Implementation of Edge Sensor for Online Flotation Interface Detection
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Presenter: Trevor Hadley (Co-founder/Managing Director of Clarity Advanced Control) Host: Geoff Sizer
The value of timely decision making, system optimisation and continuous improvement is well understood from productivity achievements gained in industries more broadly. Mining operations are increasingly becoming data rich but remain relatively information poor. Getting information to key people who can drive improvements and translate that to value is the critical step in the industry’s digital transformation. Clarity is developing capability to facilitate digital transformation, by harnessing the significant miniaturisation of computing power to allow complex computation inside sensors and transmission of timely intelligent information. This can be integrated with traditional control interfaces or via Internet of Things (IoT) dashboards. An example is shown of how edge sensing has been implemented on a flotation cell to detect the interface level., and how this has enabled insights and real-time process improvement.
Information systems can now be implemented that allow fit-for-purpose visibility of high value operational issues using one-directional passive information flow to Internet of Things (IoT) dashboards
This becomes a viable alternative to the trending and historian software solutions typically offered by higher-end Distributed Control Systems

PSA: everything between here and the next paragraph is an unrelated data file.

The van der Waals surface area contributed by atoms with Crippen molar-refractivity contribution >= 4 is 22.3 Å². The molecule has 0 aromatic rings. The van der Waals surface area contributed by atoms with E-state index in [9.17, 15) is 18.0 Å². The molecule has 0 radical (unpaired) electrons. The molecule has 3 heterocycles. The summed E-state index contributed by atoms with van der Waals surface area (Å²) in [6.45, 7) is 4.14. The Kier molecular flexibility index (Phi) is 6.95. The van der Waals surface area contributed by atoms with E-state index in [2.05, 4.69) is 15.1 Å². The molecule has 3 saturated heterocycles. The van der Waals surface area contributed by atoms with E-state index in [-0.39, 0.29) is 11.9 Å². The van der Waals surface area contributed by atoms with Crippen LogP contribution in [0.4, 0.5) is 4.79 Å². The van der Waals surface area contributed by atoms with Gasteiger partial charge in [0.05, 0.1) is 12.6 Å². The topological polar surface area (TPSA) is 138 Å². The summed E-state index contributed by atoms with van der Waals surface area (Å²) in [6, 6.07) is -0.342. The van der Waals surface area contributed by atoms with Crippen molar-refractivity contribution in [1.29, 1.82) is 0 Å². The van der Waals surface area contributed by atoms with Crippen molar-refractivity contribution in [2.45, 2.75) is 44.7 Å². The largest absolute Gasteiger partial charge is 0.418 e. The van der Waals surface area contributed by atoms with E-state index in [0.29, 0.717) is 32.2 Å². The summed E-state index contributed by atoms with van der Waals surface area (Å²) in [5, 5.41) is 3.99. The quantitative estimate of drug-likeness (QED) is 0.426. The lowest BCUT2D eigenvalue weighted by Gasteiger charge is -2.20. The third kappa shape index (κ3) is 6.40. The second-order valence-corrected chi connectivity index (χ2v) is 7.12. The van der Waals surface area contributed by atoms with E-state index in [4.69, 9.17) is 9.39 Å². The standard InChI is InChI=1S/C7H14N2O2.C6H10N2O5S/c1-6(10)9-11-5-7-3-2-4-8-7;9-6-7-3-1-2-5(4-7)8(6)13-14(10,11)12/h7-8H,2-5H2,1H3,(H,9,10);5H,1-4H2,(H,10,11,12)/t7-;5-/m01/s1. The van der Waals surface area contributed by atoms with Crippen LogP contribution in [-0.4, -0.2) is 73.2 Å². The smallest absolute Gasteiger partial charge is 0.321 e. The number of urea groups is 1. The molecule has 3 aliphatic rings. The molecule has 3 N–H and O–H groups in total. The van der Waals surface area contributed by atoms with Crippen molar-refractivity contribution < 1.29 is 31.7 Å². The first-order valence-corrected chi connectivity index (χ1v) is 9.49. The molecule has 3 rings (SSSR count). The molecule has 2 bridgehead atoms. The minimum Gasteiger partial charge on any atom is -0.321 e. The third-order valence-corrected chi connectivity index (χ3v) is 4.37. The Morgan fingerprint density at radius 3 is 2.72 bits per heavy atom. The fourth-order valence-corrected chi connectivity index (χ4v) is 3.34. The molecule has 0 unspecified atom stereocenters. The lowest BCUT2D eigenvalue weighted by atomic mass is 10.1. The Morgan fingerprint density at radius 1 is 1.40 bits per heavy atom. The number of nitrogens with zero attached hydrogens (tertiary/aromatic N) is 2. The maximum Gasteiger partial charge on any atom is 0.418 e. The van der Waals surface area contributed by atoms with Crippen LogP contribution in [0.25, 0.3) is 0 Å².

The IoT devices are sensor agnostic and can easily be integrated with legacy equipment commonly found in long life-of-mine operations.
This adjunct solution allows improvements to be driven at the supervisor or shift level.
Trevor co-founded Clarity Advanced Control in 2018 to translate science outcomes into industry-implementable products – in particular, to develop and commercialise the next generation of mineral processing instrumentation. He completed an MSc in Chemical Engineering at The University of Cape Town, South Africa. At the CSIR in Pretoria he developed a grounding in fluidisation for energy and mineral processing applications, with key deliverables including scoping, trial work, plant design and commissioning. He joined CSIRO, Clayton, in 2008 where he further developed skills in process engineering, flowsheet development, computational- and physical- modelling in the energy and mineral processing sectors. In this role, he gained a wealth of knowledge in process evaluation, costing, integration and scale-up.